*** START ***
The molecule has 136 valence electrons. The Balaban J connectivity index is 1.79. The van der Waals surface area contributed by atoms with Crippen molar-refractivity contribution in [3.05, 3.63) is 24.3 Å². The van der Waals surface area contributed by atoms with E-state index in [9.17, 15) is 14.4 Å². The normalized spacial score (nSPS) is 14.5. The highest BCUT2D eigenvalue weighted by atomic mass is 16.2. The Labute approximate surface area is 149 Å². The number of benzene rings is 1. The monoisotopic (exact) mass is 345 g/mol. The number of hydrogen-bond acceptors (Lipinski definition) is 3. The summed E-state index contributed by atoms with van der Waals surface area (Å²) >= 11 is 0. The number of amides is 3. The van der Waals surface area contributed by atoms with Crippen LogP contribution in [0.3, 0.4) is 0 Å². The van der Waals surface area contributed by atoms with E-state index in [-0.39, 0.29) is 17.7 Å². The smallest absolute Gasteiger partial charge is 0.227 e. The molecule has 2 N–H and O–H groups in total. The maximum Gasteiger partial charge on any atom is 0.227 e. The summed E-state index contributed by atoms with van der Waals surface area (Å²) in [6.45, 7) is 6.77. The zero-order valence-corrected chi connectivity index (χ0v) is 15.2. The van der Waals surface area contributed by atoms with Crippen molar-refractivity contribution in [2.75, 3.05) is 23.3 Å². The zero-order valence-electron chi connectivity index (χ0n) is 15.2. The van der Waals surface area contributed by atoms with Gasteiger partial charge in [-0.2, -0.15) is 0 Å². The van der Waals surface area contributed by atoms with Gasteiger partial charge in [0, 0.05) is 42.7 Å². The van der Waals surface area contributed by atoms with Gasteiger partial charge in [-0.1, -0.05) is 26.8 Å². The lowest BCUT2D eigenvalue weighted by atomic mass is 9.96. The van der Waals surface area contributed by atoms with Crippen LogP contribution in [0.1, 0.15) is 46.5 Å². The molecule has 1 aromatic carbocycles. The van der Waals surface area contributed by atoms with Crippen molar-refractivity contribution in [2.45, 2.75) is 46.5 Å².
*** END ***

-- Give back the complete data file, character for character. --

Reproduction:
The molecule has 136 valence electrons. The Balaban J connectivity index is 1.79. The van der Waals surface area contributed by atoms with Crippen molar-refractivity contribution in [3.05, 3.63) is 24.3 Å². The van der Waals surface area contributed by atoms with E-state index in [9.17, 15) is 14.4 Å². The normalized spacial score (nSPS) is 14.5. The highest BCUT2D eigenvalue weighted by atomic mass is 16.2. The Labute approximate surface area is 149 Å². The number of benzene rings is 1. The monoisotopic (exact) mass is 345 g/mol. The number of hydrogen-bond acceptors (Lipinski definition) is 3. The summed E-state index contributed by atoms with van der Waals surface area (Å²) >= 11 is 0. The number of amides is 3. The van der Waals surface area contributed by atoms with Crippen LogP contribution in [0.3, 0.4) is 0 Å². The van der Waals surface area contributed by atoms with E-state index in [-0.39, 0.29) is 17.7 Å². The smallest absolute Gasteiger partial charge is 0.227 e. The molecule has 2 N–H and O–H groups in total. The maximum Gasteiger partial charge on any atom is 0.227 e. The summed E-state index contributed by atoms with van der Waals surface area (Å²) in [6.45, 7) is 6.77. The zero-order valence-corrected chi connectivity index (χ0v) is 15.2. The van der Waals surface area contributed by atoms with Crippen molar-refractivity contribution in [2.75, 3.05) is 23.3 Å². The zero-order valence-electron chi connectivity index (χ0n) is 15.2. The van der Waals surface area contributed by atoms with Gasteiger partial charge in [-0.2, -0.15) is 0 Å². The van der Waals surface area contributed by atoms with Gasteiger partial charge in [0, 0.05) is 42.7 Å². The van der Waals surface area contributed by atoms with Gasteiger partial charge in [-0.1, -0.05) is 26.8 Å². The lowest BCUT2D eigenvalue weighted by atomic mass is 9.96. The van der Waals surface area contributed by atoms with Crippen LogP contribution in [0.1, 0.15) is 46.5 Å². The molecule has 1 aromatic carbocycles. The van der Waals surface area contributed by atoms with Crippen molar-refractivity contribution in [2.45, 2.75) is 46.5 Å².